The Philadelphia Phillies are 51-39, in sole possession of first place in the National League East 20 days prior to the July 31 non-waiver trade deadline. Manager Gabe Kapler thinks the Phillies will make an upgrade before the trade deadline, but don’t necessarily have to.
The Phillies rookie manager joined Angelo Cataldi on the SportsRadio 94 WIP morning show Wednesday, and said that while he has confidence in Matt Klentak and the Phillies front-office, he also has confidence in the Phillies roster as it currently is constructed:
My impression is the answer is yes [we will make a move before the non-waiver trade deadline]. But again, we can work with the players we have in our clubhouse right now. I said in Spring Training – I believed it wholeheartedly then, I believe it now – that that team, in that room then, could win a lot of baseball games. I believe this team in this room right now can go into the postseason and deep into the postseason. That being said, I have a tremendous amount of trust in Matt Klentak, the work that he’s doing every single day. We have a phenomenal front-office looking under every single stone for upgrades. I believe that they will look for ways to put us in our best position to succeed as an organization and I feel strong that we’re gonna be good going forward.”
While the Phillies could stand to upgrade the left side of their infield, right field and their bullpen, they have gotten increased production from all three positions in recent weeks.
With J.P. Crawford on the disabled list with a broken hand, Maikel Franco’s gotten a chance to see extended time at third base this month. The 25-year-old, amidst trade rumors of his own, has slashed .423/.500/.692 in his first 26 at-bats of July. Crawford will return at some point after the All-Star Break, with the ability to play at both third base and shortstop.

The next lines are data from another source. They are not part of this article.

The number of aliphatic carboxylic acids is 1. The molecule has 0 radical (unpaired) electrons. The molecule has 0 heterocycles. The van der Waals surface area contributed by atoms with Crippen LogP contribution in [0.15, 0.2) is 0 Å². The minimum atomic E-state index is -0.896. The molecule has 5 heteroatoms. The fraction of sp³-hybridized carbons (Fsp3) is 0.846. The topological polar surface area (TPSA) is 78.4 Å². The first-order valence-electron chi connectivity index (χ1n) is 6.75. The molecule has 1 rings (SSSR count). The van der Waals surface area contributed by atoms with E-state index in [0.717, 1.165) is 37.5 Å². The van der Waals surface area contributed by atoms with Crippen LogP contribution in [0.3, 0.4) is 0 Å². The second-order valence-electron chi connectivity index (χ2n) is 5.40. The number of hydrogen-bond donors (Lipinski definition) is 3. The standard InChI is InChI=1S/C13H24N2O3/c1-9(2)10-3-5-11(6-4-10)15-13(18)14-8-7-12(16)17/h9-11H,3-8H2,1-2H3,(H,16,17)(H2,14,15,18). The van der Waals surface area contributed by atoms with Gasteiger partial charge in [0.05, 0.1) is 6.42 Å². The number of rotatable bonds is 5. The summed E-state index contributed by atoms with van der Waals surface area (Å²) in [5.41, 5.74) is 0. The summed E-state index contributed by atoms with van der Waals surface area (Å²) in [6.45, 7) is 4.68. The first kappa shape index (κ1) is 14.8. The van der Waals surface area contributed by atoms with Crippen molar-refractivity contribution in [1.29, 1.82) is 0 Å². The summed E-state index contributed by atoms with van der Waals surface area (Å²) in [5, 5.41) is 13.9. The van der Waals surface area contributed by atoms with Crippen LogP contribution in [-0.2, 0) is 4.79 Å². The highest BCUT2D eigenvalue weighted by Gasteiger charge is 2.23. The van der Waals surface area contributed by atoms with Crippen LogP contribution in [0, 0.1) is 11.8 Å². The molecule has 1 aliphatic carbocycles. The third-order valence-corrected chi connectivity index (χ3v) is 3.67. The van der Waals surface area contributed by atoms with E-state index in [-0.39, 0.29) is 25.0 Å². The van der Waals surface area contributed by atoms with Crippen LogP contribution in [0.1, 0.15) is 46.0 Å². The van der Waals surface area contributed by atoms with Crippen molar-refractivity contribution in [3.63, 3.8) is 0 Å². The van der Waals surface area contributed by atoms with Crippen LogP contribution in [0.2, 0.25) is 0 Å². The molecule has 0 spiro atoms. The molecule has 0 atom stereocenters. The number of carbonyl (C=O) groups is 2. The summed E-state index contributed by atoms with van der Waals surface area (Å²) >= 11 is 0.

Aaron Altherr has yet to break out of what’s been a season-long funk in right field, but Nick Williams entered Wednesday’s matchup against the New York Mets hitting .387 in July. Williams entered the month having thrived as a pinch-hitter, but hitting just over .200 as a starter. The first-half of July has seen his average as a starter creep over .230, perhaps a sign that he’s going to have a big second-half.
The much-maligned bullpen recently got back Pat Neshek, the Phillies lone 2017 All-Star. Edubray Ramos, who has a 1.14 ERA in 2018, recently returned from a shoulder injury that cost him to miss just under two weeks. Luis Garcia, who has missed nearly a month with a strained right wrist, will likely return before the end of July. Tommy Hunter’s 2.96 FIP suggests that he’s been unlucky in 2018, perhaps meaning he’s due for some positive regression in the second-half of the season. And then there’s Seranthony Dominguez, whose 1.71 ERA suggests that he’s been one of the National League’s most dominant relievers in his rookie year.
With all this said, Matt Gelb of The Athletic made a noteworthy point earlier this week: making upgrades to the starting lineup not only improves the starting lineup, but it improves the bench. For example, Jon Morosi of MLB.com reported this past weekend that the Phillies have interest in Kansas City Royals super-utility star Whit Merrifield. Merrifield is a natural second baseman, but could give the Phillies another option at third base or in right field. He could also be a valuable weapon off of the bench because of his flexibility. For the right price, it would be hard to argue that adding Merrifield wouldn’t make the Phillies 25-man roster deeper.
As far as the bullpen goes, even if the Phillies don’t add a star reliever like Brad Hand of the San Diego Padres, adding either Kirby Yates or Craig Stammen, two of his teammates, would give the Phillies another stable arm in the bullpen. That’s on top of the fact that the bullpen appears to be improving on its own.
So Kapler’s point is well taken: while the Phillies have had their best first-half in seven years with their best roster in seven years, it wouldn’t hurt to sure up that roster before the end of the month.